I stopped accepting comments on YouTube years ago because all I seemed to get were spammers. Frankly, I get a lot of that on my blog as well. But I also have commenters whose opinions I respect.

I used to have accounts with Twitter, Facebook (I guess that’s called something else now?), and LinkedIn. I dropped all of them a few years ago, mainly because all I did mostly was copy my blog posts to them. I found a web article, the title of which indicated there are more than 133 social media platforms.

Why?

Blogging is a part of social media. I don’t get much traffic. I don’t mind that so much when I realize how much of the traffic is negative and empty.

I blog because I really like to write; I always have. I kept one blog going for about 7 years and dropped it because I was unhappy with how personal information was being collected and what it might be used for.

I also didn’t think the General Data Protection Regulation (GDPR) didn’t treat hobby bloggers (like me) fairly. That was the main reason I dropped my first blog. I don’t collect anyone’s personal data. Hey, let’s be clear. Social media does that. I’m not trying to sell anything here. I’m just trying to have fun and share that with anyone who’s interested.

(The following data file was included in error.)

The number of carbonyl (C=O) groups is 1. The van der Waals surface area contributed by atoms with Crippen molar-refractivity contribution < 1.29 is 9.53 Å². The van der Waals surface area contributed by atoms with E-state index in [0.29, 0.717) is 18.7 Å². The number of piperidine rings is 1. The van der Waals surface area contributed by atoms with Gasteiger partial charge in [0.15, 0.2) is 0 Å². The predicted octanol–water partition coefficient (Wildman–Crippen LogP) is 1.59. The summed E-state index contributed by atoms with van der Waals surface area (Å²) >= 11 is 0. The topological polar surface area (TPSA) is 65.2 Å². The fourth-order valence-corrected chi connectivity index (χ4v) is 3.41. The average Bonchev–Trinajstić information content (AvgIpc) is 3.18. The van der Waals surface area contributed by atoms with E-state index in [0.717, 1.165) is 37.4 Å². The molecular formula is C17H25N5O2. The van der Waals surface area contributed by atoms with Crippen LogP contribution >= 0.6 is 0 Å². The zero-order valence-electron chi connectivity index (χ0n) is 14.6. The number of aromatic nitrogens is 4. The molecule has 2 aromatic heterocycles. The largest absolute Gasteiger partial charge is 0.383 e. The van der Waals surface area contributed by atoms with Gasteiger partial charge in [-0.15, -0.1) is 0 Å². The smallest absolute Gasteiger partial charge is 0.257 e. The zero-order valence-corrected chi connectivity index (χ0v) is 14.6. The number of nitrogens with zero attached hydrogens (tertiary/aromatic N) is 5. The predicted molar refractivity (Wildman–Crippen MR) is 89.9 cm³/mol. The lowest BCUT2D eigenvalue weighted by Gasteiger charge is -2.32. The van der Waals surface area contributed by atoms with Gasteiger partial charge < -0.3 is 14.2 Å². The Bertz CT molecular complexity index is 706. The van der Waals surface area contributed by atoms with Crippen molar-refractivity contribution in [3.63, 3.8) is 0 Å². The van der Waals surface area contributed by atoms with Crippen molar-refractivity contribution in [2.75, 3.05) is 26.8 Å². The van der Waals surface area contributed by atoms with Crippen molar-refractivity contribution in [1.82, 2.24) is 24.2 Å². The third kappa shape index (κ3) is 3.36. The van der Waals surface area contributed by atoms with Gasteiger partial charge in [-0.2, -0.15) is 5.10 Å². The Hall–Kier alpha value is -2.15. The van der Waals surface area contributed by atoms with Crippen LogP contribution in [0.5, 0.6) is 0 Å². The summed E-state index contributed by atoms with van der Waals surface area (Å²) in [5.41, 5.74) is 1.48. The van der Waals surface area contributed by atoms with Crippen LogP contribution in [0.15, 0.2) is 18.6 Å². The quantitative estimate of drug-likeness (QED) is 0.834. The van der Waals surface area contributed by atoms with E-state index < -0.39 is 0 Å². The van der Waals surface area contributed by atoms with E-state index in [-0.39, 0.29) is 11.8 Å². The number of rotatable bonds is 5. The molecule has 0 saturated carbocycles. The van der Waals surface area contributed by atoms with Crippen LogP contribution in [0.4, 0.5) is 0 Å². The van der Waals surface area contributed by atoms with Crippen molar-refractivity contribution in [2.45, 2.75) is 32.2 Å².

I wasn’t going to write this much about social media. I guess that means I’m ambivalent about it. I think that’s normal.

What do you think?

University of Iowa Psychiatry Residents Get Shout Outs

Recently, University of Iowa psychiatry residents worked hard enough to get shout outs. One of them was exemplary performance on the consultation and emergency room service. The service was following over two dozen inpatients and received 15 consultation requests in a day. This is a staggering number and the resident on the service did the job without complaints. In addition, the resident was the only trainee on the service at the time. Other residents were working very hard as well.

This high level of performance is outstanding and raises questions about health care system level approaches to supporting it.